We know that, when you are new to S1000D, getting information from the specification is like drinking water from a fire hose. If your organization is thinking about moving to S1000D, it is hard to figure out *whether* and *how* to implement S1000D.

You are most likely looking for answers to *your* questions. The faster, the better. The easier to understand, the better. So here’s an offer: talk to an S1000D expert right away. Contact us and we’ll set up a phone conference ASAP. During this meeting you set the agenda and you drive the meeting. We will answer any S1000D questions you have. For more information, click here.

–Don Smith

CapStone™ S1000D Productivity Suite

As I mentioned in our last blog, we are in the process of developing a new S1000D productivity Suite called CapStone™. CapStone represents what we are referring to as the “second generation” of S1000D applications. The first generation of tools were worried about storage and retrieval of documents. While storage and retrieval is indeed important, it is a fairly trivial challenge in the IT world. In order to make an S1000D environment truly robust and usable, additional features are required. CapStone will include the following individually available components:

  • DecisionPoint™ – For Business Rules Management and BREX generation
  • DMRL Manager
    • SNS management
    • Information code management
    • DMC (Data Module Code) component management
    • DMRL (Data Module Requirements List) management and generation
  • Applicability Manager
    • ACT, PCT, and CCT management
    • Field updates
  • Publication Manager

An interesting feature of CapStone is that it can sit on top of any existing S1000D CSDB, or database (Oracle, SQL, etc.). If you have a site license for Oracle and want to turn it into an S1000D CSDB…great! If you already have a first generation S1000D CSDB and need a more robust environment to make it work the way you need it, CapStone will fit the bill. In addition, we are building integrations to other “S” Standards, including:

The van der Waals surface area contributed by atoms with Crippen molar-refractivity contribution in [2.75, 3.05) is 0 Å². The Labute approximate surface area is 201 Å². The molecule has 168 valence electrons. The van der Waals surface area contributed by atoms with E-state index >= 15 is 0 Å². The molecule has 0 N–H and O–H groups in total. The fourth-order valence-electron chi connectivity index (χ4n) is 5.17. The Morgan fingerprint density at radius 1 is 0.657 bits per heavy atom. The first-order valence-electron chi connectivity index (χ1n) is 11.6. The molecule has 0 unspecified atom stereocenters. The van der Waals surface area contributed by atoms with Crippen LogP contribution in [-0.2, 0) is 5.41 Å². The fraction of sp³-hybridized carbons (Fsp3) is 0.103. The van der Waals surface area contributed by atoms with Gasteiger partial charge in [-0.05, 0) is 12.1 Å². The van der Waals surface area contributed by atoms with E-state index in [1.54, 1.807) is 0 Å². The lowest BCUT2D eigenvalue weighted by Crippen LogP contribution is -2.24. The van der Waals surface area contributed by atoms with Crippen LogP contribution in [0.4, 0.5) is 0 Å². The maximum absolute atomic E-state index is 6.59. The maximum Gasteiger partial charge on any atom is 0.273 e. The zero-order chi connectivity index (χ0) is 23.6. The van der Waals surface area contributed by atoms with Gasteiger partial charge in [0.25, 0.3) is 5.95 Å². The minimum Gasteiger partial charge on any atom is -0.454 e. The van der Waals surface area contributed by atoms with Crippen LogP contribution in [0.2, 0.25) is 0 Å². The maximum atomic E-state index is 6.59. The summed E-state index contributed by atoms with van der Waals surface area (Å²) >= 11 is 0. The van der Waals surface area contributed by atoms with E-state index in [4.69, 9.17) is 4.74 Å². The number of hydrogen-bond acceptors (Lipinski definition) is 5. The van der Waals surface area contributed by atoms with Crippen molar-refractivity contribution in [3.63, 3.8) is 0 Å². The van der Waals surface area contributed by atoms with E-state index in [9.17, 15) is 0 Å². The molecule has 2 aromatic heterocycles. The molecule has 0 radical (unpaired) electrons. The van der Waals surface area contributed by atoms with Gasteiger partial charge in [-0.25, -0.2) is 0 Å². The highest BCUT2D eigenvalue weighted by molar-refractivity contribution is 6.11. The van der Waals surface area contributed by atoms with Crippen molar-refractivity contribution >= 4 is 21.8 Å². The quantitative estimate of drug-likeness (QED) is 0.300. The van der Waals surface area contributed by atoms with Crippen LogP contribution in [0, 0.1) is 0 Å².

• S3000L
  • S2000M
  • S4000M
  • S5000F

We anticipate debuting CapStone™ S1000D Productivity Suite at the AIA-Joint Services Technical Publications workshop, May 12-13 in Clearwater, FL. We hope you will join us. We also plan on attending the S1000D User Forum, June 6-8 in Montreal, CA. Of course, if you want a preview before then or are interested in becoming one of the first customers, contact us and we will make it happen!

–Rick Schochler

S1000D: Why NOT to Use Pseudo Data Module Codes

Even the most ardent defender of S1000D has to agree that it has limits. It is a great specification for capturing complex technical data in a complex fashion. And, while long, the Data Module Code (DMC) is good at uniquely identifying S1000D data module content. I admit I still have to, on occasion, look up all of the components that comprise a DMC. For a more detailed explanation, visit our S1000D Glossary.  For your reference, here is a quick explanation:

data module code

However, just as S1000D is not an ideal fit for someone creating a poem, a DMC is not a good means of identifying non-S1000D content. For example, using pseudo-DMCs while creating supporting content for the specification, including creating unique IDs for business rules is a bad idea.  Pseudo-DMCs create additional complexity and do not provide additional value in return.  Using a simpler ID syntax provides all the capabilities you will need.  The methodology we use is simple: take the chapter from which the rule came and append a -1, -2, -3, etc. (e.g. 3.9.1-1 correponds to the first rule within chapter 3.9.1).

Based on our experiences, DMCs should be used solely in identifying S1000D data module content.

-Rick